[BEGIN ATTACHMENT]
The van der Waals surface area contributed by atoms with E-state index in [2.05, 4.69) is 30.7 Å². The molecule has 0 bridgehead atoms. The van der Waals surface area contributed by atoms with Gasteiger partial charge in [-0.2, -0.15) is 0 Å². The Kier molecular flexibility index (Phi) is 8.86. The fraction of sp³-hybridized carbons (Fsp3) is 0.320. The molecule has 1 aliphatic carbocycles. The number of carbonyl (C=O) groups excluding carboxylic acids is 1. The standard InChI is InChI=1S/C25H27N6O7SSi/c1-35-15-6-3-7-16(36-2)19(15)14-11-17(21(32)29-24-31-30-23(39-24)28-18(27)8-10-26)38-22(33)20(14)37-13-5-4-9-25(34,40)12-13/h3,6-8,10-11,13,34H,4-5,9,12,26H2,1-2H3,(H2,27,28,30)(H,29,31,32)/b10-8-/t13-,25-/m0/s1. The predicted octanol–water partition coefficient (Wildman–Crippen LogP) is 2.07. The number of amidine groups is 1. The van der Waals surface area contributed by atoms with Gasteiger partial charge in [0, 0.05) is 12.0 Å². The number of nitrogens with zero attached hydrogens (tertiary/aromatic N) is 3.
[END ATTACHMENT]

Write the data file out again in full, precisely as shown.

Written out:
The van der Waals surface area contributed by atoms with E-state index in [2.05, 4.69) is 30.7 Å². The molecule has 0 bridgehead atoms. The van der Waals surface area contributed by atoms with Gasteiger partial charge in [-0.2, -0.15) is 0 Å². The Kier molecular flexibility index (Phi) is 8.86. The fraction of sp³-hybridized carbons (Fsp3) is 0.320. The molecule has 1 aliphatic carbocycles. The number of carbonyl (C=O) groups excluding carboxylic acids is 1. The standard InChI is InChI=1S/C25H27N6O7SSi/c1-35-15-6-3-7-16(36-2)19(15)14-11-17(21(32)29-24-31-30-23(39-24)28-18(27)8-10-26)38-22(33)20(14)37-13-5-4-9-25(34,40)12-13/h3,6-8,10-11,13,34H,4-5,9,12,26H2,1-2H3,(H2,27,28,30)(H,29,31,32)/b10-8-/t13-,25-/m0/s1. The predicted octanol–water partition coefficient (Wildman–Crippen LogP) is 2.07. The number of amidine groups is 1. The van der Waals surface area contributed by atoms with Gasteiger partial charge in [0, 0.05) is 12.0 Å². The number of nitrogens with zero attached hydrogens (tertiary/aromatic N) is 3.